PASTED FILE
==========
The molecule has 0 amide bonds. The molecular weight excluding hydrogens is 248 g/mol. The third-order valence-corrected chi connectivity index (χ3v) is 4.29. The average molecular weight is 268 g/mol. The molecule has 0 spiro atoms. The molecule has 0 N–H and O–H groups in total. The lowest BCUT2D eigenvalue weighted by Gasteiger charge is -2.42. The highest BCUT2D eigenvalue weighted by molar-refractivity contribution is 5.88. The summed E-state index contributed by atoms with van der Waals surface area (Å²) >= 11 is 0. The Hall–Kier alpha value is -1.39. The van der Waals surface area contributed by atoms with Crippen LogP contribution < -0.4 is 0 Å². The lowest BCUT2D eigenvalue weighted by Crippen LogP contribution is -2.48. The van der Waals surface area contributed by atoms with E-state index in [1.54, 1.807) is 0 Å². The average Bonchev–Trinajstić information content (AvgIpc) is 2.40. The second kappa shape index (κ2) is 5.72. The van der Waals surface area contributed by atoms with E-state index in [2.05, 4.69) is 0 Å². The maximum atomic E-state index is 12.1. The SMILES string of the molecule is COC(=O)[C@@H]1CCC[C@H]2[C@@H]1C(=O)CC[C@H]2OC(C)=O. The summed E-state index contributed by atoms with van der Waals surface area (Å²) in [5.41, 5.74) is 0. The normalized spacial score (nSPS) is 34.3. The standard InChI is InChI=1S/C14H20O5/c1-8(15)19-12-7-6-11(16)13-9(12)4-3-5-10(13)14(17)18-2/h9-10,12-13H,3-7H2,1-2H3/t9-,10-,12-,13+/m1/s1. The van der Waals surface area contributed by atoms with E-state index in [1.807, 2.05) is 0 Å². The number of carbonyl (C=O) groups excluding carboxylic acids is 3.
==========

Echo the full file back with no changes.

The molecule has 0 amide bonds. The molecular weight excluding hydrogens is 248 g/mol. The third-order valence-corrected chi connectivity index (χ3v) is 4.29. The average molecular weight is 268 g/mol. The molecule has 0 spiro atoms. The molecule has 0 N–H and O–H groups in total. The lowest BCUT2D eigenvalue weighted by Gasteiger charge is -2.42. The highest BCUT2D eigenvalue weighted by molar-refractivity contribution is 5.88. The summed E-state index contributed by atoms with van der Waals surface area (Å²) >= 11 is 0. The Hall–Kier alpha value is -1.39. The van der Waals surface area contributed by atoms with Crippen LogP contribution < -0.4 is 0 Å². The lowest BCUT2D eigenvalue weighted by Crippen LogP contribution is -2.48. The van der Waals surface area contributed by atoms with E-state index in [1.54, 1.807) is 0 Å². The average Bonchev–Trinajstić information content (AvgIpc) is 2.40. The second kappa shape index (κ2) is 5.72. The van der Waals surface area contributed by atoms with E-state index in [2.05, 4.69) is 0 Å². The maximum atomic E-state index is 12.1. The SMILES string of the molecule is COC(=O)[C@@H]1CCC[C@H]2[C@@H]1C(=O)CC[C@H]2OC(C)=O. The summed E-state index contributed by atoms with van der Waals surface area (Å²) in [5.41, 5.74) is 0. The normalized spacial score (nSPS) is 34.3. The standard InChI is InChI=1S/C14H20O5/c1-8(15)19-12-7-6-11(16)13-9(12)4-3-5-10(13)14(17)18-2/h9-10,12-13H,3-7H2,1-2H3/t9-,10-,12-,13+/m1/s1. The van der Waals surface area contributed by atoms with E-state index in [1.807, 2.05) is 0 Å². The number of carbonyl (C=O) groups excluding carboxylic acids is 3.